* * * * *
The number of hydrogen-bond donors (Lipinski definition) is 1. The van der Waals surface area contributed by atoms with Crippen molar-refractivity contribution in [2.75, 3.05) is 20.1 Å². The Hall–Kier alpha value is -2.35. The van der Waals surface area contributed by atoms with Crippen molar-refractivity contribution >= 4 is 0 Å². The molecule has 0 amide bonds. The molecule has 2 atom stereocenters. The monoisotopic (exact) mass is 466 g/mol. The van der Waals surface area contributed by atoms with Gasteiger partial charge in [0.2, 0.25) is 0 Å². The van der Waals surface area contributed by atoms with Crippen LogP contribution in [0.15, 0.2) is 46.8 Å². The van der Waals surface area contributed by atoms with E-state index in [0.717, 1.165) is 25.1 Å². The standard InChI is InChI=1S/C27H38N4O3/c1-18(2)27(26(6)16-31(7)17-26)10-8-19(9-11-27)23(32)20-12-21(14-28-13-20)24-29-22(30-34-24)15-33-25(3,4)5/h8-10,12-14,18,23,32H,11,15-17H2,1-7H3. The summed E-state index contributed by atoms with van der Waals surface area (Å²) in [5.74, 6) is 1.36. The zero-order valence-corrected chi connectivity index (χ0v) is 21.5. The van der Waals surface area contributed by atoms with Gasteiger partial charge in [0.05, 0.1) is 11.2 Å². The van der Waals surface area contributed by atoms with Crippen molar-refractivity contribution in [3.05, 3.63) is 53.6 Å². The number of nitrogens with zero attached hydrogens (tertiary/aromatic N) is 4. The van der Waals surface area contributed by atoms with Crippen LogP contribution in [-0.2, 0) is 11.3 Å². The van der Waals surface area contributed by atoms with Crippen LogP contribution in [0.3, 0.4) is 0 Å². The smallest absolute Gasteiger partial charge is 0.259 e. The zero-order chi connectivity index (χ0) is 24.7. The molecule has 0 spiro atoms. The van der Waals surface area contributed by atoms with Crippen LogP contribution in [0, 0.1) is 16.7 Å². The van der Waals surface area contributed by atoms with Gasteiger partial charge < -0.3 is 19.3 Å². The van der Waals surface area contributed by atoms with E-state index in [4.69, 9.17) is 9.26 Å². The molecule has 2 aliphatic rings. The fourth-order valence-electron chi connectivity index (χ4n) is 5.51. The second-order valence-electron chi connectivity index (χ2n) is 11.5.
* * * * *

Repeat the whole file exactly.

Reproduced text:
The number of hydrogen-bond donors (Lipinski definition) is 1. The van der Waals surface area contributed by atoms with Crippen molar-refractivity contribution in [2.75, 3.05) is 20.1 Å². The Hall–Kier alpha value is -2.35. The van der Waals surface area contributed by atoms with Crippen molar-refractivity contribution >= 4 is 0 Å². The molecule has 0 amide bonds. The molecule has 2 atom stereocenters. The monoisotopic (exact) mass is 466 g/mol. The van der Waals surface area contributed by atoms with Gasteiger partial charge in [0.2, 0.25) is 0 Å². The van der Waals surface area contributed by atoms with Crippen LogP contribution in [0.15, 0.2) is 46.8 Å². The van der Waals surface area contributed by atoms with E-state index in [0.717, 1.165) is 25.1 Å². The standard InChI is InChI=1S/C27H38N4O3/c1-18(2)27(26(6)16-31(7)17-26)10-8-19(9-11-27)23(32)20-12-21(14-28-13-20)24-29-22(30-34-24)15-33-25(3,4)5/h8-10,12-14,18,23,32H,11,15-17H2,1-7H3. The summed E-state index contributed by atoms with van der Waals surface area (Å²) in [5.74, 6) is 1.36. The zero-order valence-corrected chi connectivity index (χ0v) is 21.5. The van der Waals surface area contributed by atoms with Gasteiger partial charge in [0.05, 0.1) is 11.2 Å². The van der Waals surface area contributed by atoms with Crippen molar-refractivity contribution in [3.05, 3.63) is 53.6 Å². The number of nitrogens with zero attached hydrogens (tertiary/aromatic N) is 4. The van der Waals surface area contributed by atoms with Crippen LogP contribution in [-0.2, 0) is 11.3 Å². The van der Waals surface area contributed by atoms with Crippen LogP contribution in [0.3, 0.4) is 0 Å². The smallest absolute Gasteiger partial charge is 0.259 e. The zero-order chi connectivity index (χ0) is 24.7. The molecule has 0 spiro atoms. The van der Waals surface area contributed by atoms with Crippen LogP contribution in [0, 0.1) is 16.7 Å². The van der Waals surface area contributed by atoms with Gasteiger partial charge < -0.3 is 19.3 Å². The van der Waals surface area contributed by atoms with E-state index in [4.69, 9.17) is 9.26 Å². The molecule has 2 aliphatic rings. The fourth-order valence-electron chi connectivity index (χ4n) is 5.51. The second-order valence-electron chi connectivity index (χ2n) is 11.5.